note: the terms for using the samples in this page (entirely royalty free) are laid out in this document.
Here is a picture of the first percussion instrument I sampled for the Cork City Gamelan, in all its ugly glory: A heavy metal door in Grafton Street.
I struck it with an egg beater and with my fist, recorded the sounds and processed them to sound like this: Grafton Street Metal Door (280 KB, opens in a new window). The file is in the iTunes / iPod format (MPEG 4 audio) – most browsers can handle it. If it opens in the Quicktime browser plug-in, then you can download it from the pop-up menu in the bottom right hand corner of the player – this may be different for other media players.
Download the file, if you wish, and play with the sounds. There are short breaks between the individual beats to facilitate cutting them apart and using them in a sample player. Feel free to use them in any project, commercial or otherwise, but do credit the Cork City Gamelan as an instrument, a resource, or a collaborator and supply the URL: http://www.corkcitygamelan.ie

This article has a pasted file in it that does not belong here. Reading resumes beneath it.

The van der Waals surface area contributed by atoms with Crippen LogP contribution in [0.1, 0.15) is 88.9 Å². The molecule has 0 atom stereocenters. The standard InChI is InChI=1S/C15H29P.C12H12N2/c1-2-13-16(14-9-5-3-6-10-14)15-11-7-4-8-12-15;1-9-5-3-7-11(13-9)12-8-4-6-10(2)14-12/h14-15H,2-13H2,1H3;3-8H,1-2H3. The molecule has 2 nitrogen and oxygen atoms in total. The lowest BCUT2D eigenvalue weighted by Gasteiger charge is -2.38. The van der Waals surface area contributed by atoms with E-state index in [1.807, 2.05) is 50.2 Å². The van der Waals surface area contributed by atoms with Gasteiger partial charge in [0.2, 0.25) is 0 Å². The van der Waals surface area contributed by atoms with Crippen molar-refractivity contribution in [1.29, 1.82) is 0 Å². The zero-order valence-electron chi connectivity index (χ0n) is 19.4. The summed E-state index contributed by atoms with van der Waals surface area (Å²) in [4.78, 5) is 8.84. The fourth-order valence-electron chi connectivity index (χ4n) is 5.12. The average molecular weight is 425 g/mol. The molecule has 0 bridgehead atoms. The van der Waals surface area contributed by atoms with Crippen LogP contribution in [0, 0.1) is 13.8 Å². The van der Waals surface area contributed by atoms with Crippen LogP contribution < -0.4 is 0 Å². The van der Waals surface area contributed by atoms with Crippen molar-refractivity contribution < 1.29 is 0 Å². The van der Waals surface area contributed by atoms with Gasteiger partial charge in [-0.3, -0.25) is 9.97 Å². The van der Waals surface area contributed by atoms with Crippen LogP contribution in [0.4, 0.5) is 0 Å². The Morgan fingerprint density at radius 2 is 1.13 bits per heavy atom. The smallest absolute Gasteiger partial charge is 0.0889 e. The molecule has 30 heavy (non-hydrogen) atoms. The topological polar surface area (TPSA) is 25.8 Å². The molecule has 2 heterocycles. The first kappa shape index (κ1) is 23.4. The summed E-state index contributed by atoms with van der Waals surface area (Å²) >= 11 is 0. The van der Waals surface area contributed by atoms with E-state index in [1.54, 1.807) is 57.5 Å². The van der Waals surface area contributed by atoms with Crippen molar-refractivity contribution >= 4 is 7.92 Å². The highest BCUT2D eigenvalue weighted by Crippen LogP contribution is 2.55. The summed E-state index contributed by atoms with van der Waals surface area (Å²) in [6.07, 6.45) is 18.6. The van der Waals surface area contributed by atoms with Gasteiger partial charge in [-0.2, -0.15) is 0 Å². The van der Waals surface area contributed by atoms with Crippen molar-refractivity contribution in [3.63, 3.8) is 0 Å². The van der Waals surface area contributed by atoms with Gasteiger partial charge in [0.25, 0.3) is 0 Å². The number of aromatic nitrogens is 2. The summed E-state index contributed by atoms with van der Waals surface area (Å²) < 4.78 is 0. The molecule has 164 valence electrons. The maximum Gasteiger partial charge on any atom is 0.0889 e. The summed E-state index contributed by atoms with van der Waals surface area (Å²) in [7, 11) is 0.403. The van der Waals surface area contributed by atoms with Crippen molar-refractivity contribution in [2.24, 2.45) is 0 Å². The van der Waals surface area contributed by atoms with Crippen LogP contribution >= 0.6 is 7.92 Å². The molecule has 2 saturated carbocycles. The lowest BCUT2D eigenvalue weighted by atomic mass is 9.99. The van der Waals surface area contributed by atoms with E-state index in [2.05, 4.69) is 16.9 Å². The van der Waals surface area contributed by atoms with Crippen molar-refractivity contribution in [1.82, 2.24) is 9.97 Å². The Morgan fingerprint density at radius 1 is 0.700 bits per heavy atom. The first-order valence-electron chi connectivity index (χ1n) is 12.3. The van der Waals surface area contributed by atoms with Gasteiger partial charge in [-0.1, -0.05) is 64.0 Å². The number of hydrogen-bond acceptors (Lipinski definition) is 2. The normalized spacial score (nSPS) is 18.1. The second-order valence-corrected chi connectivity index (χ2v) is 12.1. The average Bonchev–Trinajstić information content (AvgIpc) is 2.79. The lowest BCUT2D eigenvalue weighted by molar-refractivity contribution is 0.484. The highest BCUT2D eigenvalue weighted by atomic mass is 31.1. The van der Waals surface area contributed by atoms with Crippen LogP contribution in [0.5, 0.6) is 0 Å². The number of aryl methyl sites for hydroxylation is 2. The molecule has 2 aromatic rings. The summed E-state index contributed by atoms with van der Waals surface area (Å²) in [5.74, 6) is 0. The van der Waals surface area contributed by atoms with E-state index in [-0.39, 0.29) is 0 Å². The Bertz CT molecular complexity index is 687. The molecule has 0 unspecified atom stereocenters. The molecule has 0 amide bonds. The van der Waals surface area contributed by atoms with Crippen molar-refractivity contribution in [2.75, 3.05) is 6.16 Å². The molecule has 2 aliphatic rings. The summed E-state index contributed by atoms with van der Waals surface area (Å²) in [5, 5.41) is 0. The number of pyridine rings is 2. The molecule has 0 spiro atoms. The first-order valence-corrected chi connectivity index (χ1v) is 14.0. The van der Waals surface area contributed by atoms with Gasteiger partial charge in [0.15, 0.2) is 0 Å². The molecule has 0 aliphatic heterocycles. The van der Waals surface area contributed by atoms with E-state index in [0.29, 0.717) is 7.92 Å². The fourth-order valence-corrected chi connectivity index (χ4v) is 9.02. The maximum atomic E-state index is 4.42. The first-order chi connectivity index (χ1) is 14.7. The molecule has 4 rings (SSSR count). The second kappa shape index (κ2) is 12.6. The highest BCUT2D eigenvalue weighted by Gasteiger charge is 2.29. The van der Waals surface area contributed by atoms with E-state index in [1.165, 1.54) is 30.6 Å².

Some of the sounds are as I found them, others have had their pitch or duration changed. I find it fascinating to hear what happens when I stretch a short but complex sound to maybe five times its original length. Beyond a certain point, though, artifacts which were not present in the original recording are created – but I stop before this happens. Generally, when I make music, “anything is valid”, but for the Cork City Gamelan, I want to stick with what I actually recorded.
There is not much difference between some of the beats. For sampler instruments, I believe, it is a good idea to have access to several different versions of each sound, especially short ones which may be repeated rapidly. If each beat or note in a rapid repeat sequence is the same as all the others, this can create a “machine gun” effect, which is great for some styles of music – but more often than not, it sounds quite nasty.
enjoy and have fun!